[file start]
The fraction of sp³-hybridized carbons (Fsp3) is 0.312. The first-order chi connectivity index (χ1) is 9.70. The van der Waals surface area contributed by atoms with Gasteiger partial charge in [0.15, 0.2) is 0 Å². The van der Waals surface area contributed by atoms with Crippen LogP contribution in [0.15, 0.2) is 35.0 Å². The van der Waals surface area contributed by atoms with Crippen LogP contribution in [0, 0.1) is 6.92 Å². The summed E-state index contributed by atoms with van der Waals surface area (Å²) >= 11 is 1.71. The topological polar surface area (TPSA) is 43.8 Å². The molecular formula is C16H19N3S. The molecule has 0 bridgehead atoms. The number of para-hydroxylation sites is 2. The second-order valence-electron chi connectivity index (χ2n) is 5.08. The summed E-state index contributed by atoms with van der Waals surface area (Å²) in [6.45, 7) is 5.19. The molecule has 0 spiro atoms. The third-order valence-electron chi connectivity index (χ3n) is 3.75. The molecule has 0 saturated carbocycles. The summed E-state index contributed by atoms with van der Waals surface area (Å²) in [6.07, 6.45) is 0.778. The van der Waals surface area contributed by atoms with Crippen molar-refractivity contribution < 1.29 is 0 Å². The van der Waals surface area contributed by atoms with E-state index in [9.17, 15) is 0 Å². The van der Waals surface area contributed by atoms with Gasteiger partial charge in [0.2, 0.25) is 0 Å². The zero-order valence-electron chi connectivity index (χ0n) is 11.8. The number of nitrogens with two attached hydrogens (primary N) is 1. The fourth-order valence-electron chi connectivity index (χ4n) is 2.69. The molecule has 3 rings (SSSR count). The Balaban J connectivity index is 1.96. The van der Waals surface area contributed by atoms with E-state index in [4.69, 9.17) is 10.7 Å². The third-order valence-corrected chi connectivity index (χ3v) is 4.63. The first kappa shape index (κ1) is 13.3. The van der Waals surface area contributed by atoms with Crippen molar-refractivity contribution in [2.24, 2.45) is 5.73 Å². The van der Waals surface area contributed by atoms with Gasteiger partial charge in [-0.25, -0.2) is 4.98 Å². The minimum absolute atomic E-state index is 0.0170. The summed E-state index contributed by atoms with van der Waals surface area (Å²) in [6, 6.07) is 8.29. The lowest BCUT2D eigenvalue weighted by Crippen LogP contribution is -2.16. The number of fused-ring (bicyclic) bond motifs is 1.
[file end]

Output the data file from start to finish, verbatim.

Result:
The fraction of sp³-hybridized carbons (Fsp3) is 0.312. The first-order chi connectivity index (χ1) is 9.70. The van der Waals surface area contributed by atoms with Gasteiger partial charge in [0.15, 0.2) is 0 Å². The van der Waals surface area contributed by atoms with Crippen LogP contribution in [0.15, 0.2) is 35.0 Å². The van der Waals surface area contributed by atoms with Crippen LogP contribution in [0, 0.1) is 6.92 Å². The summed E-state index contributed by atoms with van der Waals surface area (Å²) >= 11 is 1.71. The topological polar surface area (TPSA) is 43.8 Å². The molecular formula is C16H19N3S. The molecule has 0 bridgehead atoms. The number of para-hydroxylation sites is 2. The second-order valence-electron chi connectivity index (χ2n) is 5.08. The summed E-state index contributed by atoms with van der Waals surface area (Å²) in [6.45, 7) is 5.19. The molecule has 0 spiro atoms. The third-order valence-electron chi connectivity index (χ3n) is 3.75. The molecule has 0 saturated carbocycles. The summed E-state index contributed by atoms with van der Waals surface area (Å²) in [6.07, 6.45) is 0.778. The van der Waals surface area contributed by atoms with Crippen molar-refractivity contribution < 1.29 is 0 Å². The van der Waals surface area contributed by atoms with E-state index in [9.17, 15) is 0 Å². The van der Waals surface area contributed by atoms with Gasteiger partial charge in [0.2, 0.25) is 0 Å². The zero-order valence-electron chi connectivity index (χ0n) is 11.8. The number of nitrogens with two attached hydrogens (primary N) is 1. The fourth-order valence-electron chi connectivity index (χ4n) is 2.69. The molecule has 3 rings (SSSR count). The Balaban J connectivity index is 1.96. The van der Waals surface area contributed by atoms with E-state index in [4.69, 9.17) is 10.7 Å². The third-order valence-corrected chi connectivity index (χ3v) is 4.63. The first kappa shape index (κ1) is 13.3. The van der Waals surface area contributed by atoms with Crippen molar-refractivity contribution in [2.24, 2.45) is 5.73 Å². The van der Waals surface area contributed by atoms with Gasteiger partial charge in [-0.25, -0.2) is 4.98 Å². The minimum absolute atomic E-state index is 0.0170. The summed E-state index contributed by atoms with van der Waals surface area (Å²) in [6, 6.07) is 8.29. The lowest BCUT2D eigenvalue weighted by Crippen LogP contribution is -2.16. The number of fused-ring (bicyclic) bond motifs is 1.